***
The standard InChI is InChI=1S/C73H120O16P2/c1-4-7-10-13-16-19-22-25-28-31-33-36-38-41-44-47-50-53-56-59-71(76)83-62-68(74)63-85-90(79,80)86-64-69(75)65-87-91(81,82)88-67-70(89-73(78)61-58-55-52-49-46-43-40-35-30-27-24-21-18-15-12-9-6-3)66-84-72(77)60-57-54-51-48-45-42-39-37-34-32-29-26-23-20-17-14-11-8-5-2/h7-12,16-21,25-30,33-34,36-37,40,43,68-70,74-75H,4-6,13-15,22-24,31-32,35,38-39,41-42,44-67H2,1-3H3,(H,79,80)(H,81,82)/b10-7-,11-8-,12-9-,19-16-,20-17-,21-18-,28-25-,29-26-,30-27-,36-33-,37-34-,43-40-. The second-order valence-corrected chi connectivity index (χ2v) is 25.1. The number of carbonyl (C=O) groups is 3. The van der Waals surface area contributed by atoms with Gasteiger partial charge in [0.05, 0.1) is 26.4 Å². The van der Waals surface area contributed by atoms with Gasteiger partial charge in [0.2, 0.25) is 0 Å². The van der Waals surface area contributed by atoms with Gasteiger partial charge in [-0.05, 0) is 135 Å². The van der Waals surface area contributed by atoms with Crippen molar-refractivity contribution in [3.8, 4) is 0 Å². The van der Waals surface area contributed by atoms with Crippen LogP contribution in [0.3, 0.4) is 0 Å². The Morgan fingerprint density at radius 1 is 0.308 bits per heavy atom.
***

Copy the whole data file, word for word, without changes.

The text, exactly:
The standard InChI is InChI=1S/C73H120O16P2/c1-4-7-10-13-16-19-22-25-28-31-33-36-38-41-44-47-50-53-56-59-71(76)83-62-68(74)63-85-90(79,80)86-64-69(75)65-87-91(81,82)88-67-70(89-73(78)61-58-55-52-49-46-43-40-35-30-27-24-21-18-15-12-9-6-3)66-84-72(77)60-57-54-51-48-45-42-39-37-34-32-29-26-23-20-17-14-11-8-5-2/h7-12,16-21,25-30,33-34,36-37,40,43,68-70,74-75H,4-6,13-15,22-24,31-32,35,38-39,41-42,44-67H2,1-3H3,(H,79,80)(H,81,82)/b10-7-,11-8-,12-9-,19-16-,20-17-,21-18-,28-25-,29-26-,30-27-,36-33-,37-34-,43-40-. The second-order valence-corrected chi connectivity index (χ2v) is 25.1. The number of carbonyl (C=O) groups is 3. The van der Waals surface area contributed by atoms with Gasteiger partial charge in [0.05, 0.1) is 26.4 Å². The van der Waals surface area contributed by atoms with Gasteiger partial charge in [0.2, 0.25) is 0 Å². The van der Waals surface area contributed by atoms with Gasteiger partial charge in [-0.05, 0) is 135 Å². The van der Waals surface area contributed by atoms with Crippen molar-refractivity contribution in [3.8, 4) is 0 Å². The van der Waals surface area contributed by atoms with Crippen LogP contribution in [0.3, 0.4) is 0 Å². The Morgan fingerprint density at radius 1 is 0.308 bits per heavy atom.